Thus far in the tutorial we have re-initialized and restarted the database from scratch and reloaded the schema and data manually each time we changed the schema. This is sometimes the easiest way to make changes when you are first developing your application and making frequent changes. However, as your application — and the data it uses — becomes more complex, you want to maintain your database state across sessions.
You may have noticed that in the previous section of the tutorial we defined the States table but did not add it to the running database yet. That is because we want to demonstrate ways of modifying the database without having to start from scratch each time.
First let's talk about durability. VoltDB is an in-memory database. Each time you re-initialize and start the database with the init and start commands, it starts a new, empty database. Obviously, in real business situations you want the data to persist. VoltDB has several features that preserve the database contents across sessions.
The following examples make use of functionality available in the VoltDB Enterprise Edition only; specifically, the voltadmin save and restore commands and command logging. If you are using the VoltDB Community Edition you will need to reload the schema and data each time you restart the database process.
The easiest way to preserve the database is to use command logging, which is enabled by default for the VoltDB Enterprise Edition. Command logging logs all of the database activity, including schema and data changes, to disk. If the database ever stops, you can recover the command log simply by restarting the database with the voltdb start command.
If you are using the Enterprise Edition, try it now. Stop the database process with voltadmin shutdown, then use voltdb start (without voltdb init) to restore the database to its previous state:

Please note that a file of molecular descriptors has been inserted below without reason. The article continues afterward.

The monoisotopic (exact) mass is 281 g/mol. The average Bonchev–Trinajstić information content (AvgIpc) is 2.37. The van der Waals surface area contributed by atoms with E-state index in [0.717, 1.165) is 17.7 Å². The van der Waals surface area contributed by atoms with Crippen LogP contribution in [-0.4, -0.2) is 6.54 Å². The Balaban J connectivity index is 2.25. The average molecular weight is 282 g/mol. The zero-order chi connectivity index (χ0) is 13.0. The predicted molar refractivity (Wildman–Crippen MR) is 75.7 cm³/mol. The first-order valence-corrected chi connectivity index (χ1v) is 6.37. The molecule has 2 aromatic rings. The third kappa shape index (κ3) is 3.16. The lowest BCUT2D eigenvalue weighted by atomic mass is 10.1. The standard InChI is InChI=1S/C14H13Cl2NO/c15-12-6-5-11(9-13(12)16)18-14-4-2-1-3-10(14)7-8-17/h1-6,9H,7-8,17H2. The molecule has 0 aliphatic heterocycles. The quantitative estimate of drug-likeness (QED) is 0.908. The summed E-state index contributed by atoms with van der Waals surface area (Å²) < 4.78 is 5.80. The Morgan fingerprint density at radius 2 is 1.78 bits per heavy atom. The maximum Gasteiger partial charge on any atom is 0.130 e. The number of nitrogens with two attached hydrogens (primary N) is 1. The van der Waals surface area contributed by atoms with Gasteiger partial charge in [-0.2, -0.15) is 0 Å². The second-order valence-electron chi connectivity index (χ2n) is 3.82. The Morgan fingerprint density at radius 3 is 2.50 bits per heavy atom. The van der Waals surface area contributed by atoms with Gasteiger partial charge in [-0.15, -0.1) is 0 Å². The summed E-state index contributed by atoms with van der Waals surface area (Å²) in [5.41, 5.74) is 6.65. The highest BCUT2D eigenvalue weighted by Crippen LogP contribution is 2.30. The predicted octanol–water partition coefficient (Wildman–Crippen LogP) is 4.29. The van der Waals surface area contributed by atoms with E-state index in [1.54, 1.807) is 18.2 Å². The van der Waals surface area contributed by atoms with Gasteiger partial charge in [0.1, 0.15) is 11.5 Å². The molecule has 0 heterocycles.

$ voltadmin shutdown $ voltdb start
Command logging makes saving and restoring your database easy and automatic. You can also save and restore your database manually, if you wish, using snapshots.
Snapshots are a complete disk-based representation of a VoltDB database, including everything needed to reproduce the
database after a shutdown. You can create a snapshot of a running VoltDB database at anytime using the voltadmin
save command. For example, we can save the data to the system's
/tmp directory in a snapshot
voltadmin save /tmp "tutorial"
The arguments to the voltadmin save command are the directory where the snapshot files will be created and the name for the snapshot (used as a prefix for all snapshot files). Note that the save command requires an absolute path for the directory.
In the preceding example, we named a location and prefix. This is useful if you want to reuse the snapshot to create a copy of the database somewhere else. However, if you leave off the location and name, VoltDB saves the snapshot in a default snapshots folder within the root directory with a default name.
Saving snapshots to default directory has special benefits. Even if command logging is not enabled, as long as there is a snapshot in the database root directory, VoltDB will automatically restore the latest snapshot when you use the voltdb start command. Let's try it:
$ voltadmin save $ voltadmin shutdown $ voltdb start
When you start the database, VoltDB looks for and restores the most recent snapshot and/or command logs. Since the snapshot contains both the schema and the data, you do not need to reload the schema manually. With snapshots, you can also restore a previous known state of the database contents (rather than the most recent state) using the voltadmin restore command, as described in the Using VoltDB manual.